Symington says she had loved her job and was a hard worker.

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She had plans to one day be captain but she claims everything was taken away from her because she filed a sexual harassment complaint that she believes was mishandled.

Symington says her letters of suspension should never have stayed on her file and she points to them as the reason she was not given a job in a suitable timeframe through the accommodations process.

Upon completion of Symington’s testimony, the municipality was given the opportunity to cross-examine her.

Lawyer Karen MacDonald represented the municipality and asked questions around LTD rules and efforts made by both Symington and the municipality to find accommodation.

MacDonald started out her questioning by asking if, prior to 2011, the fire service accommodated her. Symington said they had made accommodations for her before she took leave for surgery.

MacDonald then went back to address one of the suspension letters Symington received while on leave between 2004 and 2007. MacDonald asked if Symington remembered receiving an email from municipal staff about rules regarding repaying a portion of her benefits while on leave. MacDonald says the email had asked Symington to respond to ensure she received it.

Symington says that at this point, she had an infant keeping her busy and could not say exactly when she saw the email.

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A followup email suggests Symington was not responding, and a letter was sent to her after informing her she could face disciplinary action if she did not keep in contact with the municipality while on leave.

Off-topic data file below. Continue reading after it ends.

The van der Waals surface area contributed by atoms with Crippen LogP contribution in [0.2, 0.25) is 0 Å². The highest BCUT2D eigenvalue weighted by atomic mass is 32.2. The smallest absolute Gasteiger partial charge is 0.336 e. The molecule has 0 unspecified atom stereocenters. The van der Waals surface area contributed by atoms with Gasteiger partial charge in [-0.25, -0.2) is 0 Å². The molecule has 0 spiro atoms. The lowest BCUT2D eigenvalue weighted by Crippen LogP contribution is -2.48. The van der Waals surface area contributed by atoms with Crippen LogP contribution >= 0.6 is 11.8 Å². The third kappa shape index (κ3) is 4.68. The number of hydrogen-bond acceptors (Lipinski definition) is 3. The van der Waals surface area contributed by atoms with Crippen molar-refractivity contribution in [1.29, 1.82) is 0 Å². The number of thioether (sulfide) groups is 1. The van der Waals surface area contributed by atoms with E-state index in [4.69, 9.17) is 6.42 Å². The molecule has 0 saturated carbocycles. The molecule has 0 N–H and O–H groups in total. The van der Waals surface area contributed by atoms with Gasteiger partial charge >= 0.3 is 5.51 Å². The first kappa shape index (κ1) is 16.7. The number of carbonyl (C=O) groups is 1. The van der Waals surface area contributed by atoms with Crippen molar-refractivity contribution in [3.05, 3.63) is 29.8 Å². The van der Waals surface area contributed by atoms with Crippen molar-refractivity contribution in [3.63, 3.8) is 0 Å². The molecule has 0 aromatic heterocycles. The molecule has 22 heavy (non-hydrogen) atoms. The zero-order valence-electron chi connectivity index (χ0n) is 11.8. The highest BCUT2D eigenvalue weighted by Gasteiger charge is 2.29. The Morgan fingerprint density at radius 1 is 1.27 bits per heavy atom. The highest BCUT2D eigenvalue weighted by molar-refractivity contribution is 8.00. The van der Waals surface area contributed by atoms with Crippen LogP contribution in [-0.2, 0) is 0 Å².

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But for most of the cross-examination, MacDonald focused on what happened between 2011, when Symington took leave following surgery, and 2013 when Symington says she was seeking accommodations to go back to work.

MacDonald posed questions about Symington’s understanding of LTD rules and how they changed after two years of leave.

Symington told the board she was “not really sure” what she was required to provide in order for her LTD to continue after the two-year period. She called the entire process “confusing.”

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MacDonald also questioned Symington about a 2014 progress report by a municipal worker which stated that “(Halifax Regional Municipality) would like to work with (Symington)” about her accommodation but were unable to do that until getting more information about her functionality.

The note also includes a reference to a course that Great-West Life had arranged for Symington to take at Dalhousie University.

MacDonald asked if she ever took the course, with Symington responding that it was a computer course and would be too strenuous on her neck and hands.

MacDonald questioned whether Symington understood that that is why Great-West Life stopped her benefits.

Symington said she appealed the decision to have her benefits cancelled and had a doctor’s note that explained how her symptoms prevented her from taking the course.

Cross-examination will continue on Friday and is expected to wrap up by the afternoon when Symington’s lawyer will be calling a second witness, a friend of Symington’s who was present at a number of the meetings discussed in the inquiry.

The municipality has declined to comment on Symington’s claims while the complaint is before the human rights board.